# College Math Teaching

## October 31, 2011

### Differentiation Under the Integral Sign

Suppose we have $F(s) = \int_a^b f(s,t)dt$ and we’d like to know what $\frac{d}{ds} F$ is.
The answer is $\frac{d}{ds}F(s) = \int_a^b \frac{\partial}{\partial s} f(s,t)dt$.

This is an important result in applied mathematics; I’ll give some applications (there are many!) in our next post. Both examples are from a first course in differential equations.

First, I should give the conditions on $f(s,t)$ to make this result true: continuity of $f(s,t)$ and $\frac{\partial}{\partial s} f(s,t)$ on some rectangle in $(s,t)$ space which contains all of the points in question (including the interval of integration) is sufficient.

Why is the formula true? The proof isn’t hard at all and it makes use of the Mean Value Theorem and of some basic theorems concerning limits and integrals.

Some facts that we’ll use: if $M = max{|f|}$ on some interval $(a,b)$, then $|\int_a^b f(t)dt| \leq M |b-a|$ and the Mean Value Theorem.

Now recall from calculus: $\frac{d}{ds} F =lim_{s_0 \rightarrow s} \frac{F(s_0)-F(s)}{s_0 - s} = lim_{s_0 \rightarrow s} \frac{1}{s_0 -s} \int_a^b f(s_0,t)-f(s,t) dt =lim_{s_0 \rightarrow s} \int_a^b \frac{f(s_0,t)-f(s,t)}{s_0 - s_0} dt$

We now employ one of the most common tricks of mathematics; we guess at the “right answer” and then show that the right answer is what we guessed.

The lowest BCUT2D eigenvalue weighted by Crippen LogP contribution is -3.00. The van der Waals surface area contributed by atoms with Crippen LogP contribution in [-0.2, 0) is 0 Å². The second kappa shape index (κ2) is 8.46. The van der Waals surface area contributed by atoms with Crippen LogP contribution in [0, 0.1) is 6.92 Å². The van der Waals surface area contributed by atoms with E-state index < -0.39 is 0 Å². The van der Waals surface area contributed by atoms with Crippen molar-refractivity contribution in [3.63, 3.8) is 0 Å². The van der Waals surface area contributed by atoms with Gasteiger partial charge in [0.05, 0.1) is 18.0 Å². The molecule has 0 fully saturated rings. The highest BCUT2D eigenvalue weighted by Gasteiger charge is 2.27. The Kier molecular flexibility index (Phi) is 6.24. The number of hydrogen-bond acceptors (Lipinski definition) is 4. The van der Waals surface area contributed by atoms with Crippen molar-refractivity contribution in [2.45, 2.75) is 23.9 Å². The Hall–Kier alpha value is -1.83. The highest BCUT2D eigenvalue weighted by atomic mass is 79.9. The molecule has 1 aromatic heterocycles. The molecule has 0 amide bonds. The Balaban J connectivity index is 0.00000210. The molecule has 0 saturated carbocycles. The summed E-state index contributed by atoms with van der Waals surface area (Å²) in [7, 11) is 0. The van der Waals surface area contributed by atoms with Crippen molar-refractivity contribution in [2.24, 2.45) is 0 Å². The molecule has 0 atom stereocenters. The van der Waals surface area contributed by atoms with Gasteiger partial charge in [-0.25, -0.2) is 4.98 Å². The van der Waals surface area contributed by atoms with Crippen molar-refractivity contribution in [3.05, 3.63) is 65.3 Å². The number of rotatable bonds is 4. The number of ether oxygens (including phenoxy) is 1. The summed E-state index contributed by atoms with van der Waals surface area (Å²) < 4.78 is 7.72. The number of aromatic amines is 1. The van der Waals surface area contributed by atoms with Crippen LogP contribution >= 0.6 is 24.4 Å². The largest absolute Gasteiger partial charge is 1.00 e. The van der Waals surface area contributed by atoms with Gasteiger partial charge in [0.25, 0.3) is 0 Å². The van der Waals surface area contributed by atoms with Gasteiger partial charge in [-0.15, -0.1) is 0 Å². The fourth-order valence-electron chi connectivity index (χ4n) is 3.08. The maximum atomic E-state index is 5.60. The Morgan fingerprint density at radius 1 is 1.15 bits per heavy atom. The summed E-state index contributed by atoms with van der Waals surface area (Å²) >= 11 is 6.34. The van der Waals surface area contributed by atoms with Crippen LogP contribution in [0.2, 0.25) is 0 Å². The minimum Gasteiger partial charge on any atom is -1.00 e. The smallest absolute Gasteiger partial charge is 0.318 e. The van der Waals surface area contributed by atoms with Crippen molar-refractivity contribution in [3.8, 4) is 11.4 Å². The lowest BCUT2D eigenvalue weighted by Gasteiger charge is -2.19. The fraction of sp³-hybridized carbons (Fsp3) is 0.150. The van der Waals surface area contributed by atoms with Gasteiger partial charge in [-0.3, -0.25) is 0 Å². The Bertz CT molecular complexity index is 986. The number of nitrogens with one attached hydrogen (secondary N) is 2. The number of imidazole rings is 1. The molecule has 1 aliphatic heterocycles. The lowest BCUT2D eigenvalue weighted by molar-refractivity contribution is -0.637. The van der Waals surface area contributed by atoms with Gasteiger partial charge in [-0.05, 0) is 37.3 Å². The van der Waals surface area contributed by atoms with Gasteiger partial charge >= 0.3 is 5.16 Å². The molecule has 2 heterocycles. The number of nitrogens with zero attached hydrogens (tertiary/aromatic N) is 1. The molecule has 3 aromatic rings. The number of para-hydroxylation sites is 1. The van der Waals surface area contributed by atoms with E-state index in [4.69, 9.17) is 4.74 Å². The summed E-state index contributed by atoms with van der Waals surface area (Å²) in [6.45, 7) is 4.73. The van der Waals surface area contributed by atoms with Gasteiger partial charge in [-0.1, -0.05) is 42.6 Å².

We will examine the integrand (the function being integrated). Does $\frac{f(s_0,t)-f(s,t)}{s_0 - s}$ remind you of anything? Right; this is the fraction from the Mean Value Theorem; that is, there is some $s*$ between $s$ and $s_0$ such that $\frac{f(s_0,t)-f(s,t)}{s_0 - s} = \frac{\partial}{\partial s} f(s*,t)$

Because we are assuming the continuity of the partial derivative, we can say that for $s$ sufficiently close to $s_0$, $|\frac{f(s_0,t)-f(s,t)}{s_0 - s} - \frac{\partial}{\partial s} f(s,t)| < \epsilon$

This means that $| \int_a^b \frac{f(s_0,t)-f(s,t)}{s_0 - s} - \frac{\partial}{\partial s} f(s,t) dt | < \int_a^b |\frac{f(s_0,t)-f(s,t)}{s_0 - s} - \frac{\partial}{\partial s} f(s,t)| dt < \epsilon (b-a)$

Now realize that $\epsilon$ can be made as small as desired by letting $s_0$ get sufficiently close to $s$ so it follows by the $\epsilon-\delta$ definition of limit that:
$lim_{s_0 \rightarrow s}\int_a^b \frac{f(s_0,t)-f(s,t)}{s_0 - s} - \frac{\partial}{\partial s} f(s,t) dt=0$ which implies that
$lim_{s_0 \rightarrow s}\int_a^b \frac{f(s_0,t)-f(s,t)}{s_0 - s}dt -\int_a^b \frac{\partial}{\partial s} f(s,t) dt=0$
Therefore $lim_{s_0 \rightarrow s} \frac{F(s_0)-F(s)}{s_0 - s} - \int_a^b \frac{\partial}{\partial s} f(s,t) dt=0$
So the result follows.

Next post: we’ll give a couple of applications of this

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